SACE Joins Challenge to Monopoly Utilities’ Proposed Southeast “Market”

The Southeast faces serious energy burdens driven, in part, by high electricity costs. The region could benefit from more competition, not more ways monopoly utilities can take advantage of captured customers as outlined in the SEEM proposal.

Maggie Shober | February 8, 2022 | Energy Policy, Utilities

In October of 2021, as a result of the Federal Energy Regulatory Commission’s (FERC) deadlocked 2-2 vote on whether the utility proposed Southeast Energy Exchange Market (SEEM) is lawful, the proposal “became effective by operation of law.

SEEM is a proposal by several large Southeast utilities that shores up those utilities’ ability to block out small and typically renewable power producers. SEEM also extends those utilities’ ability to manipulate electricity markets in our region. As the electricity sector transitions to more clean and distributed resources, one way utilities are reacting is by mocking up this proposed “market” that, once operational, would solidify their monopoly power under the guise of increased competition.

We at the Southern Alliance for Clean Energy (SACE) work across the region to speed the clean energy transition, a transition that many monopoly utilities are simultaneously trying to slow. Competition, transparency, and good governance in the electricity sector are important tenants of a clean energy transition that is equitable. That’s why, after failing to block or improve SEEM through the FERC process, SACE has joined other clean energy and environmental advocates in appealing it to the U.S. District Court of Appeals.

SEEM could block an equitable clean energy transition

Why is SEEM potentially dangerous for equity and clean energy in the Southeast? In general, SEEM could lead to higher costs to customers than alternative market structures and box out smaller or independent power producers that tend to be renewable. It also lacks the governance and transparency that serve to counter market manipulation by monopoly utilities. The utilities that have proposed SEEM, including behemoths Southern Company, Duke Energy, and even the Tennessee Valley Authority (TVA), claim SEEM is just a software update to the current bilateral market, and that it will both help integrate more renewables and lower costs. However, SEEM utilities’ own analysis of the potential benefits of the market were minuscule, and more recent analysis shows that a true market could reduce customer costs by orders of magnitude more than SEEM. FERC Commissioner Clements said it well in her comments at the October 2021 meeting that discussed SEEM: “Filing parties have the right to test the boundaries of our willingness to allow incumbent preference in the name of potential benefits, but the Commission does not have the right to simply take their word for it.”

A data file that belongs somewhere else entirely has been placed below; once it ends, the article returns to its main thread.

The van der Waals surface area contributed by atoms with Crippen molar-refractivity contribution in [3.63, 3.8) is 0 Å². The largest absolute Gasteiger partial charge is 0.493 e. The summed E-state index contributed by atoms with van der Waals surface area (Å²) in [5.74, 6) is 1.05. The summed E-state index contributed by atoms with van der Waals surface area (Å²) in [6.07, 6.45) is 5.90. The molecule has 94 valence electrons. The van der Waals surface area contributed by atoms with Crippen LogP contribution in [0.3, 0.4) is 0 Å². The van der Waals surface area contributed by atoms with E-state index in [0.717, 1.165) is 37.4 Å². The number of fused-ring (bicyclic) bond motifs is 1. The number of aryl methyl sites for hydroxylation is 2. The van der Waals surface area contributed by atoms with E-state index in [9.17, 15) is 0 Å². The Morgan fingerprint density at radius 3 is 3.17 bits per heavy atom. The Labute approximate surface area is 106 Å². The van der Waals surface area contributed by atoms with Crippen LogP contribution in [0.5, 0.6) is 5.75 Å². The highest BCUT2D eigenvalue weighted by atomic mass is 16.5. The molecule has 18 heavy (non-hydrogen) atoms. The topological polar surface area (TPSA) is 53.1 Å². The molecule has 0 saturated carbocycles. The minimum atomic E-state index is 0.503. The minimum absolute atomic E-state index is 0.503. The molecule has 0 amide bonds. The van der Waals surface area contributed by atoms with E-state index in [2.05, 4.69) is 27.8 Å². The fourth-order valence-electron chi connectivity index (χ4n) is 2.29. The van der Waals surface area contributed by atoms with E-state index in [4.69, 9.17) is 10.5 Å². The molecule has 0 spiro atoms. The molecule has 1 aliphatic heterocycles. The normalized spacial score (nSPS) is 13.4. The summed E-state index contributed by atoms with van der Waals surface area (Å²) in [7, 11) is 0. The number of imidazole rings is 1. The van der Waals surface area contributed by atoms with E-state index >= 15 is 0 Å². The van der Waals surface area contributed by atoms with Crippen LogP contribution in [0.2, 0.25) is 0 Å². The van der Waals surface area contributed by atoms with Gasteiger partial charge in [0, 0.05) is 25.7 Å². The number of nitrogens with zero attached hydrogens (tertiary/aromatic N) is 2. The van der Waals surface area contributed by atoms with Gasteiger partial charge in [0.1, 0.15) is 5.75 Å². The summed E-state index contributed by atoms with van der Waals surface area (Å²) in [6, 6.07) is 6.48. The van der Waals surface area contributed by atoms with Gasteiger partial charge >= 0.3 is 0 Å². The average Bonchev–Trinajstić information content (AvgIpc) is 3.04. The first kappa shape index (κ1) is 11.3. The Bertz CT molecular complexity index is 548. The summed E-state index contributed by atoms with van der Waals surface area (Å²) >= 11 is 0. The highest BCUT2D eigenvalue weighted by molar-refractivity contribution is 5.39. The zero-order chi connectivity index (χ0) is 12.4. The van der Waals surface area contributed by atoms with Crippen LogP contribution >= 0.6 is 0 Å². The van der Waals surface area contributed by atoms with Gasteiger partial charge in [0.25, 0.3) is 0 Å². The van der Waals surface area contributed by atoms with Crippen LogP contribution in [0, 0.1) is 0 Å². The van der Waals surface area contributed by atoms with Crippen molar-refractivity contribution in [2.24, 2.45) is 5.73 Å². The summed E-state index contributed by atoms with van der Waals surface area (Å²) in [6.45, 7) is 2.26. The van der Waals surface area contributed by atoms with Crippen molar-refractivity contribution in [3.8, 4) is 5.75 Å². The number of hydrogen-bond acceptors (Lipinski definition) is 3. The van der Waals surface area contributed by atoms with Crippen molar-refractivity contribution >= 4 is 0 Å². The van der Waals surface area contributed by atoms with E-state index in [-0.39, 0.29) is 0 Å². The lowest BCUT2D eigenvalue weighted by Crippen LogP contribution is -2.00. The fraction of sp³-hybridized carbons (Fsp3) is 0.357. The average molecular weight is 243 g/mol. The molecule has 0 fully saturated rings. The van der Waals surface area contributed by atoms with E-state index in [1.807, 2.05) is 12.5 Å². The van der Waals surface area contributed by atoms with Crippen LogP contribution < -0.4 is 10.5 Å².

Gatekeeping Transmission Access

A key part of a competitive electricity market is that everyone has equal access to the transmission system. This access, and the rates utilities charge for use of the transmission system, are generally overseen by FERC. The SEEM proposal sets up exchanges that would use “leftover” transmission at zero cost. However, only SEEM members would have access to this “transmission product.” Moreover, SEEM members control who may become a SEEM member in the future and thus control who may access this “free” transmission. Think of it as joining a sorority or fraternity. Technically, anyone can rush, or ask to join, but ultimately the current members of the sorority/fraternity vote on who they will allow in. I don’t think anyone would call that equal access.

Even more contradictory is the fact that TVA is a founding member of SEEM, which means the federal utility will allow other SEEM utilities to use its transmission lines for free to exchange power, yet the federal utility has told its own distribution utilities that they cannot use its transmission system even though those distribution utilities were willing to pay a reasonable rate for its use.

The Southeast faces serious energy burdens driven, in part, by high electricity costs. The region could benefit from more competition, not more ways monopoly utilities can take advantage of captured customers as proposed by SEEM. We will continue to work to either block SEEM from coming to fruition or improve upon the proposal so that it does not hamper a low-cost and equitable clean energy transition.

For a deeper dive into SEEM and its history, see our previous blog posts. And stay tuned as we continue to intervene and track this case. The next step is for the D.C. Circuit to review our joint appeal.


Maggie Shober
Maggie Shober works to speed the clean energy transformation in the Southeast through analysis and advocacy. She has expertise in renewable energy, energy efficiency, coal retirements, energy market modeling, and…
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